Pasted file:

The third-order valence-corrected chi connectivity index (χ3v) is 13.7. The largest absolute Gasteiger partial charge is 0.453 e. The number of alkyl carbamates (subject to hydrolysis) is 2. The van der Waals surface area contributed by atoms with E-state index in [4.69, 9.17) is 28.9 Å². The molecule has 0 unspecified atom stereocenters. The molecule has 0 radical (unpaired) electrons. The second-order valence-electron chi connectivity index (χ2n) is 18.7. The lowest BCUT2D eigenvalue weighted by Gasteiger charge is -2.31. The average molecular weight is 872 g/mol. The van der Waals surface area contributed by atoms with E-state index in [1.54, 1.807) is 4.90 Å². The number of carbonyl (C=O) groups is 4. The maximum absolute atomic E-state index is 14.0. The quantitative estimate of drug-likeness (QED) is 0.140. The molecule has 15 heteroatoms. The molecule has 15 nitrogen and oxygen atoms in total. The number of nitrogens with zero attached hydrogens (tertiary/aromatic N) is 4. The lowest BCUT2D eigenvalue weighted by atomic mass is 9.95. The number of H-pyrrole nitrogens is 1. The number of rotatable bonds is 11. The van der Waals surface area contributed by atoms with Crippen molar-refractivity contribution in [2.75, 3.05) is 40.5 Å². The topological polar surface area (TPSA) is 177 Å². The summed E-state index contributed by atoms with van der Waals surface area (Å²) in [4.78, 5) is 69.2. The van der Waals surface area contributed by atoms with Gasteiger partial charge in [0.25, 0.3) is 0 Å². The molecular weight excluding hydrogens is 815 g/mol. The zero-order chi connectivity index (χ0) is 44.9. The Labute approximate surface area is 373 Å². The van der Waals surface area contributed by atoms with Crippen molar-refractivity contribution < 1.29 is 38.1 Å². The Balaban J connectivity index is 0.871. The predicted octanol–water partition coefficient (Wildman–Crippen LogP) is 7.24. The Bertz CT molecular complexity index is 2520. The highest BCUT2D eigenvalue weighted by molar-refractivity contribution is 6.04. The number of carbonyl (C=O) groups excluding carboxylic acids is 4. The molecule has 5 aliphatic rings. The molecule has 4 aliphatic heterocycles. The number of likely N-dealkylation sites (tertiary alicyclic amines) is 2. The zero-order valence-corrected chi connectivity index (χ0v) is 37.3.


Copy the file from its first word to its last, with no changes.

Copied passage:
The third-order valence-corrected chi connectivity index (χ3v) is 13.7. The largest absolute Gasteiger partial charge is 0.453 e. The number of alkyl carbamates (subject to hydrolysis) is 2. The van der Waals surface area contributed by atoms with E-state index in [4.69, 9.17) is 28.9 Å². The molecule has 0 unspecified atom stereocenters. The molecule has 0 radical (unpaired) electrons. The second-order valence-electron chi connectivity index (χ2n) is 18.7. The lowest BCUT2D eigenvalue weighted by Gasteiger charge is -2.31. The average molecular weight is 872 g/mol. The van der Waals surface area contributed by atoms with E-state index in [1.54, 1.807) is 4.90 Å². The number of carbonyl (C=O) groups is 4. The maximum absolute atomic E-state index is 14.0. The quantitative estimate of drug-likeness (QED) is 0.140. The molecule has 15 heteroatoms. The molecule has 15 nitrogen and oxygen atoms in total. The number of nitrogens with zero attached hydrogens (tertiary/aromatic N) is 4. The lowest BCUT2D eigenvalue weighted by atomic mass is 9.95. The number of H-pyrrole nitrogens is 1. The number of rotatable bonds is 11. The van der Waals surface area contributed by atoms with Crippen molar-refractivity contribution in [2.75, 3.05) is 40.5 Å². The topological polar surface area (TPSA) is 177 Å². The summed E-state index contributed by atoms with van der Waals surface area (Å²) in [4.78, 5) is 69.2. The van der Waals surface area contributed by atoms with Gasteiger partial charge in [0.25, 0.3) is 0 Å². The molecular weight excluding hydrogens is 815 g/mol. The zero-order chi connectivity index (χ0) is 44.9. The Labute approximate surface area is 373 Å². The van der Waals surface area contributed by atoms with Crippen molar-refractivity contribution < 1.29 is 38.1 Å². The Balaban J connectivity index is 0.871. The predicted octanol–water partition coefficient (Wildman–Crippen LogP) is 7.24. The Bertz CT molecular complexity index is 2520. The highest BCUT2D eigenvalue weighted by molar-refractivity contribution is 6.04. The number of carbonyl (C=O) groups excluding carboxylic acids is 4. The molecule has 5 aliphatic rings. The molecule has 4 aliphatic heterocycles. The number of likely N-dealkylation sites (tertiary alicyclic amines) is 2. The zero-order valence-corrected chi connectivity index (χ0v) is 37.3.